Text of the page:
Citizen’s Arrests – UK Law: Know Your Rights!

Citizen’s Arrests – UK Law: Know Your Rights!

How To Make A Citizen’s Arrest – UK Law

Sadly, these days we cannot always rely on a police presence when a crime is taking place, nor their swift attendance in the event of one. Major budget cuts and redundancies have seen police numbers in London and across the UK slashed. Therefore, an element of vigilantism has been established on our streets – and quite rightly so! With brave members of the public stepping up and taking it upon themselves to confront and apprehend suspected criminals – conducting a ‘Citizens Arrest’.

It is completely legal and possible for a member of the public to arrest a suspected criminal, by performing a Citizen’s Arrest. But you must be very careful not to act outside of the law, or find yourself being arrested too. What exactly does the law state about this, and how far do your rights extend? This article will help explain exactly where you stand.

Can you perform a citizen’s arrest on someone for not wearing a face mask?

With new legislation in place from today (Friday 24th July 2020) it is now compulsory for people to wear face masks in confined public spaces. Public spaces include supermarkets, indoor shopping centres, post offices, banks and transport hubs. The aim is to help reduce contamination and the spread of COVID-19.

There are a few exceptions to this rule, the same exemptions applied to public transport. So, children under the age of 11 and people with breathing difficulties are not required to wear a mask. Also, anyone who cannot physically put on, wear, or remove a face mask because of a physical or mental impairment or disability is exempt. Anyone else breaching this rule faces a fine of £100.

The Police Federation has announced that the police cannot spend their time patrolling areas to enforce this rule. Met Commissioner Dame Cressida Dick has said that police in London would only enforce the wearing of coverings in shops “as a last resort”. For example, if people not wearing a covering refused to leave a shop or became “aggressive”.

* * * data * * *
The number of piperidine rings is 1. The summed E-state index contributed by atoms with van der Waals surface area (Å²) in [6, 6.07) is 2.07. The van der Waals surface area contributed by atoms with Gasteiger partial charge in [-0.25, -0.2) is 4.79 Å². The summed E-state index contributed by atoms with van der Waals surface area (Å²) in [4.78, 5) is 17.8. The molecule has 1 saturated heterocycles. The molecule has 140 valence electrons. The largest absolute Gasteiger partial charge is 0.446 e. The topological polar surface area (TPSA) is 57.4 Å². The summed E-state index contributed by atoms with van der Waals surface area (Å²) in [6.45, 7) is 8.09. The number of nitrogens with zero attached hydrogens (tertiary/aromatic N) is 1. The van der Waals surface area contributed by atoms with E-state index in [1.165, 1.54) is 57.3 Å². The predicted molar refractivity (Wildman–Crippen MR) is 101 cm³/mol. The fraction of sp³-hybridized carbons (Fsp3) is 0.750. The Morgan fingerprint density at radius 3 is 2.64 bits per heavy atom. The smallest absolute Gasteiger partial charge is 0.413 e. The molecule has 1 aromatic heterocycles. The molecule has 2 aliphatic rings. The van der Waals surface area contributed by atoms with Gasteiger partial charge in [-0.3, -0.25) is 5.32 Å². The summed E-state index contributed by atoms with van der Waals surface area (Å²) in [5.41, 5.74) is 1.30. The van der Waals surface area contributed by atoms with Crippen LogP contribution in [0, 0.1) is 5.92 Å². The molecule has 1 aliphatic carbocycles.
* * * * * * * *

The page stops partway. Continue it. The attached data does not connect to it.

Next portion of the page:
Shop managers and retail security guards have been advised to refuse entry to anyone not wearing a face mask. Shop staff and security guards can already detain shoplifters while waiting for the police to arrive. So, can staff or other members of the public arrest someone who is not wearing a face covering?

Well, the general power of the citizen’s arrest is only exercisable to apprehend criminals committing offences that would go before a judge and jury. A penalty ticket for being socially obnoxious would not cross that high bar. So the answer is no. You cannot perform a citizen’s arrest on someone for not wearing a face mask in public. If you did try and physically touched another person, you would be committing assault. You could be arrested and detained by the other person or the police.

Furthermore, it is possible that challenging someone who is not wearing a face-covering could be a breach of the Equality Act 2010. In fact, the latest Government guidance is for the general public not to challenge those not wearing a face covering. The guidance is that “Those who have an age, health or disability reason for not wearing a face-covering should not be routinely asked to give any written evidence of this, this includes exemption cards. No person needs to seek advice or request a letter from a medical professional about their reason for not wearing a face-covering.” 


Citizen’s Arrest – The Starting Point

The law surrounding a Citizen’s Arrest in the UK is set out in Section 24A of the Police and Criminal Evidence Act (PACE) 1984. It states that a person can legally arrest anyone:

“Who is in the act of committing an indictable offence; or whom the person has reasonable grounds to suspect is committing an indictable offence.”